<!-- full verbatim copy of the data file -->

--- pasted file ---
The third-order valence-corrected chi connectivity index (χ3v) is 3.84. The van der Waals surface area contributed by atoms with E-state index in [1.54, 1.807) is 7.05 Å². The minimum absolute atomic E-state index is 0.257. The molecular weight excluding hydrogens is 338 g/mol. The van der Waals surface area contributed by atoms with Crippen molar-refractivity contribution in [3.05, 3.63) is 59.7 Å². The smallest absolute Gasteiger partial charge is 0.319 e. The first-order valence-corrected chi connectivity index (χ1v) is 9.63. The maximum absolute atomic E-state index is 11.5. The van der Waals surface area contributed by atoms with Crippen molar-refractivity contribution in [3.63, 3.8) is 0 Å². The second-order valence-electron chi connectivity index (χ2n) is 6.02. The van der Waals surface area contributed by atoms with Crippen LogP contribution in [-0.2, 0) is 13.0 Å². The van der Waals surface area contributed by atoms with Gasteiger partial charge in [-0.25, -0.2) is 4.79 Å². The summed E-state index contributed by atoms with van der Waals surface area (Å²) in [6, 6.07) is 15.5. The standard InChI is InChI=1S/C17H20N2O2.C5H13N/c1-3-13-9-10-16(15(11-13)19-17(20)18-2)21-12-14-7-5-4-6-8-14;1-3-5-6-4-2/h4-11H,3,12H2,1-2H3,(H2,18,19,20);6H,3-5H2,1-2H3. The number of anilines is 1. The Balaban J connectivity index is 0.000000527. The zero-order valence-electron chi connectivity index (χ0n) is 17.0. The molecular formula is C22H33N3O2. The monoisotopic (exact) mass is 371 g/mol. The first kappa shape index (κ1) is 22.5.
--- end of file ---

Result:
The third-order valence-corrected chi connectivity index (χ3v) is 3.84. The van der Waals surface area contributed by atoms with E-state index in [1.54, 1.807) is 7.05 Å². The minimum absolute atomic E-state index is 0.257. The molecular weight excluding hydrogens is 338 g/mol. The van der Waals surface area contributed by atoms with Crippen molar-refractivity contribution in [3.05, 3.63) is 59.7 Å². The smallest absolute Gasteiger partial charge is 0.319 e. The first-order valence-corrected chi connectivity index (χ1v) is 9.63. The maximum absolute atomic E-state index is 11.5. The van der Waals surface area contributed by atoms with Crippen molar-refractivity contribution in [3.63, 3.8) is 0 Å². The second-order valence-electron chi connectivity index (χ2n) is 6.02. The van der Waals surface area contributed by atoms with Crippen LogP contribution in [-0.2, 0) is 13.0 Å². The van der Waals surface area contributed by atoms with Gasteiger partial charge in [-0.25, -0.2) is 4.79 Å². The summed E-state index contributed by atoms with van der Waals surface area (Å²) in [6, 6.07) is 15.5. The standard InChI is InChI=1S/C17H20N2O2.C5H13N/c1-3-13-9-10-16(15(11-13)19-17(20)18-2)21-12-14-7-5-4-6-8-14;1-3-5-6-4-2/h4-11H,3,12H2,1-2H3,(H2,18,19,20);6H,3-5H2,1-2H3. The number of anilines is 1. The Balaban J connectivity index is 0.000000527. The zero-order valence-electron chi connectivity index (χ0n) is 17.0. The molecular formula is C22H33N3O2. The monoisotopic (exact) mass is 371 g/mol. The first kappa shape index (κ1) is 22.5.